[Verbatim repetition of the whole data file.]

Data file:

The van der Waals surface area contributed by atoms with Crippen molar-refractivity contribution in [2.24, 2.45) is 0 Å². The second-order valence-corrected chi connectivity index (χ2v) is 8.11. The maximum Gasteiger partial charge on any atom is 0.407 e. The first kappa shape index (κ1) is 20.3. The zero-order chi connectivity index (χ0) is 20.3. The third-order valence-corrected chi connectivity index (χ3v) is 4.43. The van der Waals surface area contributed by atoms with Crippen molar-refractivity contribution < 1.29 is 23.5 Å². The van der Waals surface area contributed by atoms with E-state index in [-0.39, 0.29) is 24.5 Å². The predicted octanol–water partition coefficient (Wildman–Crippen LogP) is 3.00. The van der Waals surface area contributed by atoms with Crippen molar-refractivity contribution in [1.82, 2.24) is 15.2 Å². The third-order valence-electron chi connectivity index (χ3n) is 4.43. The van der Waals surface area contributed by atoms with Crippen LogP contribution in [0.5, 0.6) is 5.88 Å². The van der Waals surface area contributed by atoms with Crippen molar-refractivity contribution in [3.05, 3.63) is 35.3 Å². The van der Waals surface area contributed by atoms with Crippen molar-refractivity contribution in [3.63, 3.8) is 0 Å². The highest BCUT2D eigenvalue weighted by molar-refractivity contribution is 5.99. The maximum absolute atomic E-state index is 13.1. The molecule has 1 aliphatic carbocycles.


The van der Waals surface area contributed by atoms with Crippen molar-refractivity contribution in [2.24, 2.45) is 0 Å². The second-order valence-corrected chi connectivity index (χ2v) is 8.11. The maximum Gasteiger partial charge on any atom is 0.407 e. The first kappa shape index (κ1) is 20.3. The zero-order chi connectivity index (χ0) is 20.3. The third-order valence-corrected chi connectivity index (χ3v) is 4.43. The van der Waals surface area contributed by atoms with Crippen molar-refractivity contribution < 1.29 is 23.5 Å². The van der Waals surface area contributed by atoms with E-state index in [-0.39, 0.29) is 24.5 Å². The predicted octanol–water partition coefficient (Wildman–Crippen LogP) is 3.00. The van der Waals surface area contributed by atoms with Crippen molar-refractivity contribution in [1.82, 2.24) is 15.2 Å². The third-order valence-electron chi connectivity index (χ3n) is 4.43. The van der Waals surface area contributed by atoms with Crippen LogP contribution in [0.5, 0.6) is 5.88 Å². The van der Waals surface area contributed by atoms with Crippen molar-refractivity contribution in [3.05, 3.63) is 35.3 Å². The van der Waals surface area contributed by atoms with Crippen molar-refractivity contribution in [3.63, 3.8) is 0 Å². The highest BCUT2D eigenvalue weighted by molar-refractivity contribution is 5.99. The maximum absolute atomic E-state index is 13.1. The molecule has 1 aliphatic carbocycles.